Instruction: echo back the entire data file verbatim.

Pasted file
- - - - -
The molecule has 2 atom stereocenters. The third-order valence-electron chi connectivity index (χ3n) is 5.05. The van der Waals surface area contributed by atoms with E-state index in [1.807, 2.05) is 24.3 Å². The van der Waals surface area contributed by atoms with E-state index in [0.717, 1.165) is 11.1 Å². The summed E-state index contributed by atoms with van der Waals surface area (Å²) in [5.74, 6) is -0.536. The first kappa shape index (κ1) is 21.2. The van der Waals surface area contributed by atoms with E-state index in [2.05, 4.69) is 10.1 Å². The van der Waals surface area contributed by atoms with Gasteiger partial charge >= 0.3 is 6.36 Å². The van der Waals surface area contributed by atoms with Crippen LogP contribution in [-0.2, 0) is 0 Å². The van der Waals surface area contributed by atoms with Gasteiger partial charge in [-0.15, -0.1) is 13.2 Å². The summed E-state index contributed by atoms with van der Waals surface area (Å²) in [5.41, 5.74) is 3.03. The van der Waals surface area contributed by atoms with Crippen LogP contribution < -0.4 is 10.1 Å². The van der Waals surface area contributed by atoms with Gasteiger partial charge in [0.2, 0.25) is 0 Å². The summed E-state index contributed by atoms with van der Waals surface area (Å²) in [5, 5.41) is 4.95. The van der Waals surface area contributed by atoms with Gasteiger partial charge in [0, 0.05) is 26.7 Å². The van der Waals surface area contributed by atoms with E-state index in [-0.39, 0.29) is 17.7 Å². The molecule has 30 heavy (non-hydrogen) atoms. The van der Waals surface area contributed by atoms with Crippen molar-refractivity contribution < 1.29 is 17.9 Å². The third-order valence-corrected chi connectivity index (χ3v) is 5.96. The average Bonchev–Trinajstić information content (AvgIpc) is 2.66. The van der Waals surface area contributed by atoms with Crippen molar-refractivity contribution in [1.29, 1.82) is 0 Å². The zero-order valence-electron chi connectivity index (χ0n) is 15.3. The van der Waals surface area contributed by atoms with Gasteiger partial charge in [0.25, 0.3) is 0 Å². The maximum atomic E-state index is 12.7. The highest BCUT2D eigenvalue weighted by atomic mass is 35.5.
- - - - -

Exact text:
The molecule has 2 atom stereocenters. The third-order valence-electron chi connectivity index (χ3n) is 5.05. The van der Waals surface area contributed by atoms with E-state index in [1.807, 2.05) is 24.3 Å². The van der Waals surface area contributed by atoms with E-state index in [0.717, 1.165) is 11.1 Å². The summed E-state index contributed by atoms with van der Waals surface area (Å²) in [5.74, 6) is -0.536. The first kappa shape index (κ1) is 21.2. The van der Waals surface area contributed by atoms with E-state index in [2.05, 4.69) is 10.1 Å². The van der Waals surface area contributed by atoms with Gasteiger partial charge >= 0.3 is 6.36 Å². The van der Waals surface area contributed by atoms with Crippen LogP contribution in [-0.2, 0) is 0 Å². The van der Waals surface area contributed by atoms with Gasteiger partial charge in [-0.15, -0.1) is 13.2 Å². The summed E-state index contributed by atoms with van der Waals surface area (Å²) in [5.41, 5.74) is 3.03. The van der Waals surface area contributed by atoms with Crippen LogP contribution < -0.4 is 10.1 Å². The van der Waals surface area contributed by atoms with Gasteiger partial charge in [0.2, 0.25) is 0 Å². The summed E-state index contributed by atoms with van der Waals surface area (Å²) in [5, 5.41) is 4.95. The van der Waals surface area contributed by atoms with Gasteiger partial charge in [0, 0.05) is 26.7 Å². The van der Waals surface area contributed by atoms with E-state index in [-0.39, 0.29) is 17.7 Å². The molecule has 30 heavy (non-hydrogen) atoms. The van der Waals surface area contributed by atoms with Crippen molar-refractivity contribution < 1.29 is 17.9 Å². The third-order valence-corrected chi connectivity index (χ3v) is 5.96. The average Bonchev–Trinajstić information content (AvgIpc) is 2.66. The van der Waals surface area contributed by atoms with Crippen molar-refractivity contribution in [1.29, 1.82) is 0 Å². The zero-order valence-electron chi connectivity index (χ0n) is 15.3. The van der Waals surface area contributed by atoms with Gasteiger partial charge in [0.25, 0.3) is 0 Å². The maximum atomic E-state index is 12.7. The highest BCUT2D eigenvalue weighted by atomic mass is 35.5.